A University of Florida’s Herbert Wertheim College of Engineering professor is among 106 researchers President Obama on Thursday named as recipients of the Presidential Early Career Awards for Scientists and Engineers, the highest honor bestowed by the United States Government on science and engineering professionals in the early stages of their independent research careers.
Michele Manuel received her bachelor’s degree in materials science and engineering at the University of Florida and a Ph.D. in materials science and engineering at Northwestern University. She worked for the National Aeronautics and Space Administration (NASA) and General Motors Corporation (GM) before joining the faculty in the Department of Materials Science and Engineering at the University of Florida in January 2008.
“These early-career scientists are leading the way in our efforts to confront and understand challenges from climate change to our health and wellness,” President Obama said. “We congratulate these accomplished individuals and encourage them to continue to serve as an example of the incredible promise and ingenuity of the American people.”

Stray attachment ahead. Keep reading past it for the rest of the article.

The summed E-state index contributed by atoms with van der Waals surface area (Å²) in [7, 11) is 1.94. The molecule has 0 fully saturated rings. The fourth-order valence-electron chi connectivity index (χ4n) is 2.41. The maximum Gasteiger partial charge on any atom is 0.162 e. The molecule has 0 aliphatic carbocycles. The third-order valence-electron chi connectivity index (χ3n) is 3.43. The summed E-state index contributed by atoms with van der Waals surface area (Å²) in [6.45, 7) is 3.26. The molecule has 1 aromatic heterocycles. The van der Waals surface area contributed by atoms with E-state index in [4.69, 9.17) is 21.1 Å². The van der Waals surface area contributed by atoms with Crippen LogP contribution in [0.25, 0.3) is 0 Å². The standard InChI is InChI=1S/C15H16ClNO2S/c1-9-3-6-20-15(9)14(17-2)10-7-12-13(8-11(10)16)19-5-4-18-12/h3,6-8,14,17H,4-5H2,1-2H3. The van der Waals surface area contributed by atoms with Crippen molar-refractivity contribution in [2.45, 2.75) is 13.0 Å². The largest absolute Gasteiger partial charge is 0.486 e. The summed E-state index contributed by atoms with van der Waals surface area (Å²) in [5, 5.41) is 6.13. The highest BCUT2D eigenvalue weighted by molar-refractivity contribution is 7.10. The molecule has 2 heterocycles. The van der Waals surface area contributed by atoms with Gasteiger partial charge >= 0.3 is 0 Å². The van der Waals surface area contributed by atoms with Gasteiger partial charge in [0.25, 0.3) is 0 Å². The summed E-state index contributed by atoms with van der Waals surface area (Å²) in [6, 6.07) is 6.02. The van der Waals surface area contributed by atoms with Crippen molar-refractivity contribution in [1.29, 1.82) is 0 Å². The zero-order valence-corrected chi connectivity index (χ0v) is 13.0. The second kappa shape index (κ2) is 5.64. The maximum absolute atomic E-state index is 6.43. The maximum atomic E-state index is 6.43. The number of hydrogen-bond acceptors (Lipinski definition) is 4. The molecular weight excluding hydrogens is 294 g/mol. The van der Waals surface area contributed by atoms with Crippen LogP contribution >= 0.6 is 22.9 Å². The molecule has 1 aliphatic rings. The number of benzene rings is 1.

UF engineering dean Cammy Abernathy said Manuel is very worthy of this recognition. “Michele is a visionary. Her extremely creative approach to research has distinguished her as an up-and-coming leader in her field. She is an inspiration for the next generation of engineers that we are preparing at the college. We’re as proud and excited as ever to support her research here at UF.”
The Presidential Early Career Awards highlight the key role that the Administration places in encouraging and accelerating American innovation to grow our economy and tackle our greatest challenges. This year’s recipients are employed or funded by the following departments and agencies: Department of Agriculture, Department of Commerce, Department of Defense, Department of Education, Department of Energy, Department of Health and Human Services, Department of the Interior, Department of Veterans Affairs, Environmental Protection Agency, National Aeronautics and Space Administration, National Science Foundation, and the Intelligence Community. These departments and agencies join together annually to nominate the most meritorious scientists and engineers whose early accomplishments show the greatest promise for assuring America’s preeminence in science and engineering and contributing to the awarding agencies’ missions.
The awards, established by President Clinton in 1996, are coordinated by the Office of Science and Technology Policy within the Executive Office of the President. Awardees are selected for their pursuit of innovative research at the frontiers of science and technology and their commitment to community service as demonstrated through scientific leadership, public education, or community outreach.
The winners will receive their awards at a ceremony in Washington, D.C. this spring.
By: Jen Ambrose